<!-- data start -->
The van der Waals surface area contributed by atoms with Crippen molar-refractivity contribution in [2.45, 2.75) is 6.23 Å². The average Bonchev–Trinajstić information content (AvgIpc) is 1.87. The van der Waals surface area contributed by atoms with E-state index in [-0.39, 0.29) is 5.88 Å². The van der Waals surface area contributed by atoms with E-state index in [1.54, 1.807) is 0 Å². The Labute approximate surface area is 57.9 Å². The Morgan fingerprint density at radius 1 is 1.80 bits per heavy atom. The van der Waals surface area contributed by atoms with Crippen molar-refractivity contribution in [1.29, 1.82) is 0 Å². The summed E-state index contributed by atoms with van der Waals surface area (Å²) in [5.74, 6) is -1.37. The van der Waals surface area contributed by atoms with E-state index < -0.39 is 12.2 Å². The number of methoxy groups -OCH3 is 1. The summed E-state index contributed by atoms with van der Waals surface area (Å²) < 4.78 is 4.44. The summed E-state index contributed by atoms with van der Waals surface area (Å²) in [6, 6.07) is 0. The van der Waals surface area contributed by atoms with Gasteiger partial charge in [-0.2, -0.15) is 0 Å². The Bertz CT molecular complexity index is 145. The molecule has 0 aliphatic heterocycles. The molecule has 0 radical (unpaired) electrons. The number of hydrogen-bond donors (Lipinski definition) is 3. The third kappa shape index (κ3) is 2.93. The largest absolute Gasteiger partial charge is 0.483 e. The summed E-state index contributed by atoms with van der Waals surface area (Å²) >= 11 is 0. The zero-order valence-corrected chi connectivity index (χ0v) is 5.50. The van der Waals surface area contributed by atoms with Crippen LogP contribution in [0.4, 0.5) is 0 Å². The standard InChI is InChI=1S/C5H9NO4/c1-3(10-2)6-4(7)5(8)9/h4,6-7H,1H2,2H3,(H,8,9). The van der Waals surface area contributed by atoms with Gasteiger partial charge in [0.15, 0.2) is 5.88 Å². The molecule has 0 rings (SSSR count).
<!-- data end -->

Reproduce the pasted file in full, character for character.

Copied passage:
The van der Waals surface area contributed by atoms with Crippen molar-refractivity contribution in [2.45, 2.75) is 6.23 Å². The average Bonchev–Trinajstić information content (AvgIpc) is 1.87. The van der Waals surface area contributed by atoms with E-state index in [-0.39, 0.29) is 5.88 Å². The van der Waals surface area contributed by atoms with E-state index in [1.54, 1.807) is 0 Å². The Labute approximate surface area is 57.9 Å². The Morgan fingerprint density at radius 1 is 1.80 bits per heavy atom. The van der Waals surface area contributed by atoms with Crippen molar-refractivity contribution in [1.29, 1.82) is 0 Å². The summed E-state index contributed by atoms with van der Waals surface area (Å²) in [5.74, 6) is -1.37. The van der Waals surface area contributed by atoms with E-state index < -0.39 is 12.2 Å². The number of methoxy groups -OCH3 is 1. The summed E-state index contributed by atoms with van der Waals surface area (Å²) < 4.78 is 4.44. The summed E-state index contributed by atoms with van der Waals surface area (Å²) in [6, 6.07) is 0. The van der Waals surface area contributed by atoms with Gasteiger partial charge in [-0.2, -0.15) is 0 Å². The Bertz CT molecular complexity index is 145. The molecule has 0 aliphatic heterocycles. The molecule has 0 radical (unpaired) electrons. The number of hydrogen-bond donors (Lipinski definition) is 3. The third kappa shape index (κ3) is 2.93. The largest absolute Gasteiger partial charge is 0.483 e. The summed E-state index contributed by atoms with van der Waals surface area (Å²) >= 11 is 0. The zero-order valence-corrected chi connectivity index (χ0v) is 5.50. The van der Waals surface area contributed by atoms with Crippen LogP contribution in [0.4, 0.5) is 0 Å². The standard InChI is InChI=1S/C5H9NO4/c1-3(10-2)6-4(7)5(8)9/h4,6-7H,1H2,2H3,(H,8,9). The van der Waals surface area contributed by atoms with Gasteiger partial charge in [0.15, 0.2) is 5.88 Å². The molecule has 0 rings (SSSR count).